This article is part of the Health & Wellbeing topic. Below are more articles in this topic.
Type 2 Diabetes is the largest health problem facing New Zealand - you can get it during pregnancy, you can be born with it, you can inherit it or you can develop it from the way you live.
As epidemics go, Diabetes is the silent one but it is Diabetes that is going to lower the average life expectancy for the first time in more than a century.
Diabetes can lead to complications of the eyes, kidneys, heart and blood vessels, feet, gums, mouth and teeth. In the past, oral health has received little attention for policy development, in spite of New Zealand being one of the countries with the poorest rates of oral health in the world.
Over 146,000 New Zealanders already have diagnosed diabetes but at least as many again have it without knowing it or are very close to getting it. Worse still, these numbers are forecast to double by 2020. In just 14 short years from now 500,000 New Zealanders will have Diabetes unless we act now.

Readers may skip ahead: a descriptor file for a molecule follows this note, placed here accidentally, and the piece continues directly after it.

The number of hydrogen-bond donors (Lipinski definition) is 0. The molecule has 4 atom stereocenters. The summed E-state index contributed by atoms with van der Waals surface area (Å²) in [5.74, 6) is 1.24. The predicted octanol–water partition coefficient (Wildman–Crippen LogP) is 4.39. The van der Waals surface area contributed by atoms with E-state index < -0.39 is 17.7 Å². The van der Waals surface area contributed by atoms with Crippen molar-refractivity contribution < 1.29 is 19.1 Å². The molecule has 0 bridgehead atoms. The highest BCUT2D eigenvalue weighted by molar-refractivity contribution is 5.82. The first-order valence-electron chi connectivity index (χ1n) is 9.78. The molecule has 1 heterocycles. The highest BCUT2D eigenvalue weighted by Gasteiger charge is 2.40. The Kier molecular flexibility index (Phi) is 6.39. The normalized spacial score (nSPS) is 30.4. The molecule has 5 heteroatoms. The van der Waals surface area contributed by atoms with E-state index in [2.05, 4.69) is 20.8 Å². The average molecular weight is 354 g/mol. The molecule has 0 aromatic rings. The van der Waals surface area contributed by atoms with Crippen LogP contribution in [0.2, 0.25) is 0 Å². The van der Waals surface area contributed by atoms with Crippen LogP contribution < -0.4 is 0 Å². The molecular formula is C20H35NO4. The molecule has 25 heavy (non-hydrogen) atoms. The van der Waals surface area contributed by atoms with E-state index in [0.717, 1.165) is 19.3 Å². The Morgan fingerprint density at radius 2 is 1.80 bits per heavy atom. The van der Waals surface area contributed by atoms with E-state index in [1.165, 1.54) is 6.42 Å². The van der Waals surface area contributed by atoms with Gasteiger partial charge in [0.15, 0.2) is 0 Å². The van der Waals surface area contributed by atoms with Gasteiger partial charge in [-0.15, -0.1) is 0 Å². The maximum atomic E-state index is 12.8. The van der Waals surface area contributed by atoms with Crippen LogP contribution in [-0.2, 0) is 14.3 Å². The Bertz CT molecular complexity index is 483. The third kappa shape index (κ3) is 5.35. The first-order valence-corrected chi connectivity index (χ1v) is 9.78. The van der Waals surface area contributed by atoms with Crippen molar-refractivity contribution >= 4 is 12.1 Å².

Already diabetes consumes nearly 5% of the total health budget and it is forecast to rise threefold by 2020. That’s nearly an extra billion taxpayer dollars each year.
90% of Diabetes is Type 2, a progressive, unheralded resistance to the action of insulin, spurred on by genetic factors, age and obesity. Previously the preserve of middle-age, children and teenagers as young as nine are today being diagnosed.
"People can make lifestyle changes to help prevent diabetes complications, particularly by eating healthy food and doing regular physical activity," says John Denton, General Manager of Diabetes Auckland. "By taking the right steps to stay healthy (200 minutes exercise a week and halve fat intake) you can reduce the risk of diabetes complications including gum disease."
The focus of Diabetes Auckland’s Awareness Week will be to alert people of the dangers of uncontrolled diabetes through its RU@RISK programmes.
Take the right steps and stay healthy
Diabetes can lead to complications